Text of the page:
Longform

Fish Fraud

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Restaurant companies like Piccadilly Cafeteria, one of the few that admits to buying Vietnamese catfish, don't see any reason why they should label the catfish "Vietnamese." After all, they don't label the crawfish "Chinese" when they get them from Asia, the chain's executives argue.

The Piccadilly people have an excellent point. The politicians' concerns are limited to catfish. But enforcing a federal law requiring restaurants to identify Vietnamese catfish would make it hard to ignore the fraudulent labeling of all the other fish.


Is it illegal for Texas restaurants to lie about what kind of fish they're serving? I asked the authorities in charge. And their answer was a resounding "I don't know, maybe, but it's not my department."

The FDA considers restaurants to be outside its jurisdiction. The Texas Attorney General's Consumer Protection Division has never prosecuted a restaurant for menu fraud, an A.G. official confirms. And while Steve McAndrews, director of the Texas Department of Health's Retail Food Division, thinks species substitution or other misrepresentation of fish is illegal under the health code, he says his office wouldn't be the one to enforce it. Most Texas restaurants are regulated by the more than 100 city and county health departments in the state, he says. The state agency regulates only rural areas that fall through the cracks.

So I started calling city agencies. The Dallas health department never returned my call. But Mario Seminara, the Austin-Travis County health department manager, pointed me to the "truth in menu" laws.

"It's 229.164, section p and q, of the health code," he says. "The law requires food to be accurately identified according to FDA and USDA standards. And subsection 2A says, 'Food shall be offered for human consumption in a way that does not mislead or misinform the consumer.' " There's also a section that says menu claims have to be substantiated.

"Are the FDA's approved names for fish the legal identification?" I ask Seminara. "Yes," he says. "If I choose to enforce it that way. But I've never had a complaint."

Houston's health department director Chirag Bhatt doesn't seem to think truth in menu issues are under his jurisdiction, so I ask him to look up 229.164, p and q. (Thanks, Mario.) After reading the law, Bhatt agrees that maybe his office is the right place to call with fish fraud complaints after all.

"But unless it was safety-related," he says, "we would tell them to contact the state attorney general's office. That's who we feel should handle these kinds of problems."


With no government agency to look out for fish fraud, consumers have to fend for themselves. "Education is the key," says the FDA's Mary Snyder. Consumers should learn about different kinds of fish at the grocery store and cook them at home, the seafood expert advises. When you become familiar with how a fish tastes and what it looks like, it becomes harder for a restaurant to pull one over on you.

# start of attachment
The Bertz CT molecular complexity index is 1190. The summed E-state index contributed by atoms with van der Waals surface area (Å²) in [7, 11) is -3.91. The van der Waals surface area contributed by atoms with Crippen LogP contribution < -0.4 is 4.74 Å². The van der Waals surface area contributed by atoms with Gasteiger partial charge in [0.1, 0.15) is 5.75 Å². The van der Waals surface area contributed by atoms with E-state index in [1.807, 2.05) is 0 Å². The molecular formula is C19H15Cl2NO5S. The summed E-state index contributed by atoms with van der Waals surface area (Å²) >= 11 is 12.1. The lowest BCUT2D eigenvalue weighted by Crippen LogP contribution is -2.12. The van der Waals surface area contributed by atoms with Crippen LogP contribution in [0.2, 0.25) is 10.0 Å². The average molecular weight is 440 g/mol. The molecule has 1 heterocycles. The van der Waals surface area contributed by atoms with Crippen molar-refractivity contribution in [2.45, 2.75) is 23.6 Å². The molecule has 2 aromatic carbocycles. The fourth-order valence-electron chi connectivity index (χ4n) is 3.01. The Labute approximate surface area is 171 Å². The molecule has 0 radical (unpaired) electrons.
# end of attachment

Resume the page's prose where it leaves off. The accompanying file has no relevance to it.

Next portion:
If a restaurant makes a point of saying "Gulf red snapper," and the fish costs $20 or more, you are probably getting the truth. The fish is often served with the skin or tail to allay any doubt. But beware of "red snapper" that the restaurant concedes doesn't come from the Gulf -- it could be anything. Also watch out for "lobster" that isn't Maine lobster, and the generic terms "sea bass" and "snapper," which are now used to describe cheap frozen fillets from all over the world. "I also think restaurants should tell you when fish is farm-raised," says Robert Del Grande. But since nearly all salmon, catfish and redfish served in restaurants are farm-raised, there's probably not much point.

Top restaurants are generally a better bet than low-end places when it comes to fish. Cafe Annie, Aries, Ruggles Grill and Tony's put the name of the fish in writing on the menu so there's no mistake. Other high-end seafood spots like Goode Company Seafood and Tony Mandola's list specials on a chalkboard or separate sheet of paper. Vallone's, Pappadeaux, Tampico and others actually put the fish out on display.

But even at expensive restaurants you can sometimes get the runaround. I stopped by Mark's American Cuisine at lunchtime recently and asked what the fish special was. "Snapper," said the waiter.

"What kind of snapper?" I asked.

"Goldentail snapper," he said. When I looked puzzled, he added, "It's from Hawaii, it tastes like sea bass."

When I asked chef-owner Mark Cox about the goldentail snapper, he replied that there is no such fish. The waiter must have confused golden tile fish with Gulf red snapper, both of which were on the menu, Cox said. But the waiter's assuredness and his ad-lib about Hawaii suggests a different explanation. More likely, he was using the tried and true "snapper" ruse because customers respond to the fake name better than they do to tile fish.

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Robb Walsh
Contact: Robb Walsh